Even as he often returns to photographs in his archive made years or decades earlier while formulating new exhibition and book projects, Tillmans remains attuned to the contemporary context in which that image will be received. In his 2021 song “Celloloop / Stronger Than This,” Tillmans’s voice works through repeated phrases. As he alternates time frames, the lyrics shift to the imperative mood:

        We got to be stronger than this
        We got to be stronger than this
        Rebuilding the future
        Rebuilding the now
        Rebuild the future
        Rebuild the now6

Each Tillmans installation might be understood to emerge from this plea, and stand as a kind of proposition—provisional, theoretical—regarding the experience and observation of the world, and also a figuration of what it might become. “I see my installations as a reflection of the way I see, the way I perceive or want to perceive my environment,” he has said. “They’re also always a world that I want to live in.”7

Phil Taylor, former Curatorial Assistant, Department of Photography, 2021

  1. Wolfgang Tillmans, interview with Hans Ulrich Obrist, The Conversation Series, no. 6 (Cologne: Walther König, 2008), p. 76. S Reprinted in Roxana Marcoci and Phil Taylor, eds. Wolfgang Tillmans: A Reader (New York: The Museum of Modern Art, 2021), p. 138. For more on this important feature of his practice, see Roxana Marcoci, “The Wandering Image,” Wolfgang Tillmans: To look without fear (New York: The Museum of Modern Art, 2022), pp. 13-35.

  2. For more on Tillmans’s conception of secular spirituality and its role in his installations, see Phil Taylor, “Strings of Life,” Wolfgang Tillmans: To look without fear (New York: The Museum of Modern Art, 2022), pp. 249-251.

  3. “Wolfgang Tillmans: In Conversation with Jon Savage,” Arena Homme+, no. 44 (Winter 2015–Spring 2016): 320. Reprinted in Wolfgang Tillmans: A Reader, p. 223.

  4. Shezad Dawood and Tom Trevor, “Wolfgang Tillmans,” in Black Sun: Alchemy, Diaspora and Heterotopia, (London: Ridinghouse, 2013) p. 187. Reprinted in Wolfgang Tillmans: A Reader, p. 198.

  5. Tillmans uses this phrase to describe the activity of his installations, in Dominic Eichler, “Look, Again,” Frieze, no. 118 (October 2008): 235. Reprinted in Wolfgang Tillmans: A Reader, p. 155.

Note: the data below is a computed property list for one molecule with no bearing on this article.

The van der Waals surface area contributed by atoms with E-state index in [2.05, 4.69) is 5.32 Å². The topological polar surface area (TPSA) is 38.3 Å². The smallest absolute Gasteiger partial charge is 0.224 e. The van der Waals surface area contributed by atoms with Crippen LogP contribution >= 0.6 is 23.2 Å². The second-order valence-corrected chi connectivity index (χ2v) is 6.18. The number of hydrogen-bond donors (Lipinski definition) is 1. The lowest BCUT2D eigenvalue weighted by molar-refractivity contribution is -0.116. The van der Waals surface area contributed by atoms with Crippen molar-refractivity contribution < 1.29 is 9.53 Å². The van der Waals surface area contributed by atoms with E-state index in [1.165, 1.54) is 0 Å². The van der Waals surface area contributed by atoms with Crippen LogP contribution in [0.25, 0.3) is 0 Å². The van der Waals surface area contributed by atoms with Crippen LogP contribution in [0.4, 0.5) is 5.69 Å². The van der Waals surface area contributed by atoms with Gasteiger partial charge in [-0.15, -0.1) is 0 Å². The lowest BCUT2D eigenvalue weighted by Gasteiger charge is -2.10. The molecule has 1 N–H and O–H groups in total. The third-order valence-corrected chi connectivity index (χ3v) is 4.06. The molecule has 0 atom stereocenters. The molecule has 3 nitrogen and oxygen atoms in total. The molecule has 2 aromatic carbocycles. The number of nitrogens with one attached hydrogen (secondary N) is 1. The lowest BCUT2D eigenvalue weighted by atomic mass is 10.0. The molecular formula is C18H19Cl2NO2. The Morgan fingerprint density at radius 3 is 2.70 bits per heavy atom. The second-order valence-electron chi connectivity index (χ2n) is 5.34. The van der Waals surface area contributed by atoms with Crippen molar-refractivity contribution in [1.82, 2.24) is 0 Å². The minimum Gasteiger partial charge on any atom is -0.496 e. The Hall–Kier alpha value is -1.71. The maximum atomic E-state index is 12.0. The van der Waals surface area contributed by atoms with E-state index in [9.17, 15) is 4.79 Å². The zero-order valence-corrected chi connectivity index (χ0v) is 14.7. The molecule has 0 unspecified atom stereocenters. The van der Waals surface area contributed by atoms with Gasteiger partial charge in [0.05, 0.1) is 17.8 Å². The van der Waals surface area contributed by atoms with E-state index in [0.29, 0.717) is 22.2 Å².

6. Wolfgang Tillmans, “Celloloop / Stronger Than This,” Moon in Earthlight (Fragile: Berlin, 2021).

  7. Steve Slocombe, “Wolfgang Tillmans: The All Seeing Eye,” Flash Art, no. 209 (November-December 1999): 92-95. Reprinted in Wolfgang Tillmans: A Reader, p. 49

Wikipedia entry
Wolfgang Tillmans (born 16 August 1968) is a German photographer. His diverse body of work is distinguished by observation of his surroundings and an ongoing investigation of the photographic medium’s foundations. Tillmans was the first photographer, and first non-British person, to be awarded the Turner Prize. He has been the subject of large-scale retrospectives at the Museum of Modern Art, Tate Modern and Moderna Museet. In 2023, Tillmans was named one of the most influential people in the world by Time. He lives in Berlin and London.
Information from Wikipedia, made available under the Creative Commons Attribution-ShareAlike License
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Artist, Photographer
Wolfgang Tillmans
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47 works online



  • Grace Wales Bonner: Dream in the Rhythm Exhibition catalogue, Hardcover, 184 pages
  • Wolfgang Tillmans: To look without fear Exhibition catalogue, Hardcover, 320 pages
  • Wolfgang Tillmans: A Reader Paperback, 352 pages
  • Photography at MoMA: 1960 to Now Hardcover, 368 pages